Movements in the market

The biggest change in performance over the last year came from Churchill whose 37 point loss in profitability was down to a combination of reserve strengthening, expense increase and reinsurance. Axa lost volume and profitability while Zurich and RSA both gained profitability at the expense of market share. Norwich Union managed that difficult achievement of improving both profitability and market share.


On adding together the constituent parts of the various insurance groups, RBS Insurance proved to be the largest. 4 groups, RBS, Aviva, RSA and Zurich now control 64% of the company market. Of these 4 groups, RBS had a significant decrease in profitability over the last year while the other 3 improved their profitability.

Too hard to call

Deciding which way the market is going is unusually hard this year. For example, our calculations show that, measuring GOR, the market made an underwriting profit – net results show a loss. 2003 may have been the third best year in 20 years but, as the varying fortunes of individual companies show, not everyone was making money.

Our industry benchmarks illustrate how finely balanced the market is. Our company market profitability benchmark shows a clear cycle over the past 20 years – this is paralleled by the performance of the Lloyd’s market. The company market 2003 result is so close to that of 2002, that the direction of the market is far from clear.

There has been close to a five point reduction in the amount of credit for investment return in the profitability benchmark, from 13% in 1997 to nearly 8% in 2003, and we think this could slip towards 6% over the next couple of years – unless interest rates rise.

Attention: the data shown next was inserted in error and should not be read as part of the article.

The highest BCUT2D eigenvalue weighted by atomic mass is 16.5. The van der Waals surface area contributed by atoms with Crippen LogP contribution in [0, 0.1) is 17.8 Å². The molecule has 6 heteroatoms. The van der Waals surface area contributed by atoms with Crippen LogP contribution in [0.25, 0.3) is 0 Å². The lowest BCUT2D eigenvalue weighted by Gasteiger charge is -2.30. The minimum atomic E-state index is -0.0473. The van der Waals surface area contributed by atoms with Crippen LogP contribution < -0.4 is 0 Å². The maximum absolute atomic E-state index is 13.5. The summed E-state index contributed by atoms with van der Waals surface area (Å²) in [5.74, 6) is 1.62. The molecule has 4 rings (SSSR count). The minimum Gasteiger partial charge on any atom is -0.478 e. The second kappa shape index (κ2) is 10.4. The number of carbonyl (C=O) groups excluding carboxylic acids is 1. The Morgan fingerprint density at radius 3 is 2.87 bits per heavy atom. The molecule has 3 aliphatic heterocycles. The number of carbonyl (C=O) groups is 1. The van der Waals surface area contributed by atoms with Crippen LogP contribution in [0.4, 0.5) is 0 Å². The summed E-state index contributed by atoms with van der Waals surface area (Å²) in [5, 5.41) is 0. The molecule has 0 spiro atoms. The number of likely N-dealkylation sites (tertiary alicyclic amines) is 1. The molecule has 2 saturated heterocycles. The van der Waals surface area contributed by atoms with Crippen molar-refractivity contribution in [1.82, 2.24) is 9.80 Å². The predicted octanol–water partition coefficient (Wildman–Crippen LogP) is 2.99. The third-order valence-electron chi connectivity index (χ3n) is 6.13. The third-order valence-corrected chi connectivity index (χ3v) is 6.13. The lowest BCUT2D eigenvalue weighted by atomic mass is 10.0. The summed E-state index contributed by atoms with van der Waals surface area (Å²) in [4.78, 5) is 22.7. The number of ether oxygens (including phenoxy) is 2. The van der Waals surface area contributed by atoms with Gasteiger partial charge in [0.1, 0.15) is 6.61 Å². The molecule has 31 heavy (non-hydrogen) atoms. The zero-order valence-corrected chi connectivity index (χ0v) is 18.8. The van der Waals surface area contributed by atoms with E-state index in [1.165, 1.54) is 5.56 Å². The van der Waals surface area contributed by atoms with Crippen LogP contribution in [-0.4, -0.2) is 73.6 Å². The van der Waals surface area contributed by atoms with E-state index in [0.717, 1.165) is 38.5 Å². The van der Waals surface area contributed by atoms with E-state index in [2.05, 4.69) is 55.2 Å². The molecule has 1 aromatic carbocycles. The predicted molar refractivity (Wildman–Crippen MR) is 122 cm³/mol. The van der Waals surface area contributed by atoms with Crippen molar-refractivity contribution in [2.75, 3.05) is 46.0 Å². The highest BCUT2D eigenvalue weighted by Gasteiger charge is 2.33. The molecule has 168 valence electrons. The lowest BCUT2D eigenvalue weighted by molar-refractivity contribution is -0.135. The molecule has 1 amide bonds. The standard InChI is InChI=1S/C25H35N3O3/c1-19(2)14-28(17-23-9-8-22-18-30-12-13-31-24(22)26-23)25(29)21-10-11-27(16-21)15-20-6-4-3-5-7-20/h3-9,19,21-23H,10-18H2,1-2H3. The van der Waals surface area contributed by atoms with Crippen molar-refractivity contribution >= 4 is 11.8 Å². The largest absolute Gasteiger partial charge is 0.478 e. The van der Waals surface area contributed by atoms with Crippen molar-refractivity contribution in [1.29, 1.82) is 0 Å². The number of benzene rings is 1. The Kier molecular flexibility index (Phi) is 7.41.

Our reserve release benchmark (the amount of release or strengthening from FSA returns expressed as a percentage of the net earned premium of that year) has shown a cycle over the last 5 years; releasing in 2003, 2001 and 1999, and strengthening in 2002 and 2000. All movements, however, have only been plus or minus a single percentage point.

The amount of capital disclosed in the FSA returns has risen from just under £8 billion in 2002 to above £11 billion in 2003 – but the big question is: will this be needed to weather difficult times ahead?

Our 2004 and 2005 prediction

We have based our call on profitability assuming premium inflation of 2% in 2004 and again in 2005, which is slightly higher that the 1.4% suggested by our market survey.

We have assumed that parts and labour cost inflation will remain a steady 3.5% and 3% respectively for this year and next with bodily injury at 7% – although this figure could be affected by a wide variety of issues including the Courts Act, the Ogden Tables and the Judicial Studies Board Guidelines. The impact of the government taskforce looking into the real or perceived UK compensation culture is also another obvious unknown.

The general opinion of the market seems to be that 2004 will be less profitable than 2003, but, as we have seen, it is a hard call. Deciding this, and the future direction of the cycle will therefore depend on the subtle impact of a number of influences, such as next year’s premium rate changes and the impact of reinsurance.

However, our prediction for the 2004 NOR made last year was 104% and, given our current assumptions, we are still sticking to this for 2004, and calling 106% for 2005.

The end of the cycle?

In a position of such uncertainty it’s no wonder many in the motor insurance industry have been thinking to the longer term state of the cycle. Not just which way it will turn, but whether we are seeing its natural demise. There have been a lot of changes to the market, particularly as consolidation has seen the emergence of four dominant groups. The question many are asking is: are we now playing to different rules?